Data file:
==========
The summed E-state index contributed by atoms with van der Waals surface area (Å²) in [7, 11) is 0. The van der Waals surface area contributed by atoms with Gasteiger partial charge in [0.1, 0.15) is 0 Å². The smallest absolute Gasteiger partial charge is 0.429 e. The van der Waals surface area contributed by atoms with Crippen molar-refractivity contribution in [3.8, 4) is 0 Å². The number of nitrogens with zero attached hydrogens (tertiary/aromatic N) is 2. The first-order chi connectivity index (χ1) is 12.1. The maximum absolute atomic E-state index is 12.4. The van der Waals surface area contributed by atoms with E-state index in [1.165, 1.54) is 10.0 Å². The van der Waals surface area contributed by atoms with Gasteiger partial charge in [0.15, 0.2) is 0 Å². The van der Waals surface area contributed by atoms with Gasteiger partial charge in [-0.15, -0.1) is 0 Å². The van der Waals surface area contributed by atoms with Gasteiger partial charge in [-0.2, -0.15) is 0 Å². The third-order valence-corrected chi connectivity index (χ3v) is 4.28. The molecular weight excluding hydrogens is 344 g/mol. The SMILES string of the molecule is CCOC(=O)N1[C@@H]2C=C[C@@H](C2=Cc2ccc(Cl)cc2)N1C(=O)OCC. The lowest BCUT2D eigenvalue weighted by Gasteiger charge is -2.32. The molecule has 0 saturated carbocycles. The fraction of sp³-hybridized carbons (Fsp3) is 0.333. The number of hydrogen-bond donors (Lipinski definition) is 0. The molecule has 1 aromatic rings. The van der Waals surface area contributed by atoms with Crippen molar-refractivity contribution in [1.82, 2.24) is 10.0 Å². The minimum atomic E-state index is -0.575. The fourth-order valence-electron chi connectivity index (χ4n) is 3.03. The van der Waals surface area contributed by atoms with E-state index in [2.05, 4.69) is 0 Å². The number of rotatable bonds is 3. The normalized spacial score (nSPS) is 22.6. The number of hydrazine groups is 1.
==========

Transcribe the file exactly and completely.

The summed E-state index contributed by atoms with van der Waals surface area (Å²) in [7, 11) is 0. The van der Waals surface area contributed by atoms with Gasteiger partial charge in [0.1, 0.15) is 0 Å². The smallest absolute Gasteiger partial charge is 0.429 e. The van der Waals surface area contributed by atoms with Crippen molar-refractivity contribution in [3.8, 4) is 0 Å². The number of nitrogens with zero attached hydrogens (tertiary/aromatic N) is 2. The first-order chi connectivity index (χ1) is 12.1. The maximum absolute atomic E-state index is 12.4. The van der Waals surface area contributed by atoms with E-state index in [1.165, 1.54) is 10.0 Å². The van der Waals surface area contributed by atoms with Gasteiger partial charge in [0.15, 0.2) is 0 Å². The van der Waals surface area contributed by atoms with Gasteiger partial charge in [-0.15, -0.1) is 0 Å². The van der Waals surface area contributed by atoms with Gasteiger partial charge in [-0.2, -0.15) is 0 Å². The third-order valence-corrected chi connectivity index (χ3v) is 4.28. The molecular weight excluding hydrogens is 344 g/mol. The SMILES string of the molecule is CCOC(=O)N1[C@@H]2C=C[C@@H](C2=Cc2ccc(Cl)cc2)N1C(=O)OCC. The lowest BCUT2D eigenvalue weighted by Gasteiger charge is -2.32. The molecule has 0 saturated carbocycles. The fraction of sp³-hybridized carbons (Fsp3) is 0.333. The number of hydrogen-bond donors (Lipinski definition) is 0. The molecule has 1 aromatic rings. The van der Waals surface area contributed by atoms with Crippen molar-refractivity contribution in [1.82, 2.24) is 10.0 Å². The minimum atomic E-state index is -0.575. The fourth-order valence-electron chi connectivity index (χ4n) is 3.03. The van der Waals surface area contributed by atoms with E-state index in [2.05, 4.69) is 0 Å². The number of rotatable bonds is 3. The normalized spacial score (nSPS) is 22.6. The number of hydrazine groups is 1.